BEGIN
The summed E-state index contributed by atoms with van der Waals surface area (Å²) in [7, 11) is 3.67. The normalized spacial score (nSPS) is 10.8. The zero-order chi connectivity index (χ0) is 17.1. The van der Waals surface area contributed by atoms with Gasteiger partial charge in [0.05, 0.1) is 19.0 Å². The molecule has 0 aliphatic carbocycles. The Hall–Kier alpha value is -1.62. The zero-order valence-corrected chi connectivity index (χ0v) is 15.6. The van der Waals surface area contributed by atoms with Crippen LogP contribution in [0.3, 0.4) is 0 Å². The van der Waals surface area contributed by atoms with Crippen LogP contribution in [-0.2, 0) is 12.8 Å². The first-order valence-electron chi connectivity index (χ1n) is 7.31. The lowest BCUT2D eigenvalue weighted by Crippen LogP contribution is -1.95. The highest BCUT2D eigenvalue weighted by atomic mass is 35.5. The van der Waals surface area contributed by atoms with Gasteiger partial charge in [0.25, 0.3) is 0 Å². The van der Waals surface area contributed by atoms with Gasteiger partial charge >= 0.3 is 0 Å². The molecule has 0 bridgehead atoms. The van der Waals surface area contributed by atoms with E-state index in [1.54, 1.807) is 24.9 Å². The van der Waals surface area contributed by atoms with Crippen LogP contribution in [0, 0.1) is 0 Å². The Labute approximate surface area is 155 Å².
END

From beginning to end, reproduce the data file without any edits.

The summed E-state index contributed by atoms with van der Waals surface area (Å²) in [7, 11) is 3.67. The normalized spacial score (nSPS) is 10.8. The zero-order chi connectivity index (χ0) is 17.1. The van der Waals surface area contributed by atoms with Gasteiger partial charge in [0.05, 0.1) is 19.0 Å². The molecule has 0 aliphatic carbocycles. The Hall–Kier alpha value is -1.62. The zero-order valence-corrected chi connectivity index (χ0v) is 15.6. The van der Waals surface area contributed by atoms with Crippen LogP contribution in [0.3, 0.4) is 0 Å². The van der Waals surface area contributed by atoms with Crippen LogP contribution in [-0.2, 0) is 12.8 Å². The first-order valence-electron chi connectivity index (χ1n) is 7.31. The lowest BCUT2D eigenvalue weighted by Crippen LogP contribution is -1.95. The highest BCUT2D eigenvalue weighted by atomic mass is 35.5. The van der Waals surface area contributed by atoms with Gasteiger partial charge in [0.25, 0.3) is 0 Å². The van der Waals surface area contributed by atoms with Gasteiger partial charge >= 0.3 is 0 Å². The molecule has 0 bridgehead atoms. The van der Waals surface area contributed by atoms with E-state index in [1.54, 1.807) is 24.9 Å². The van der Waals surface area contributed by atoms with Crippen LogP contribution in [0, 0.1) is 0 Å². The Labute approximate surface area is 155 Å².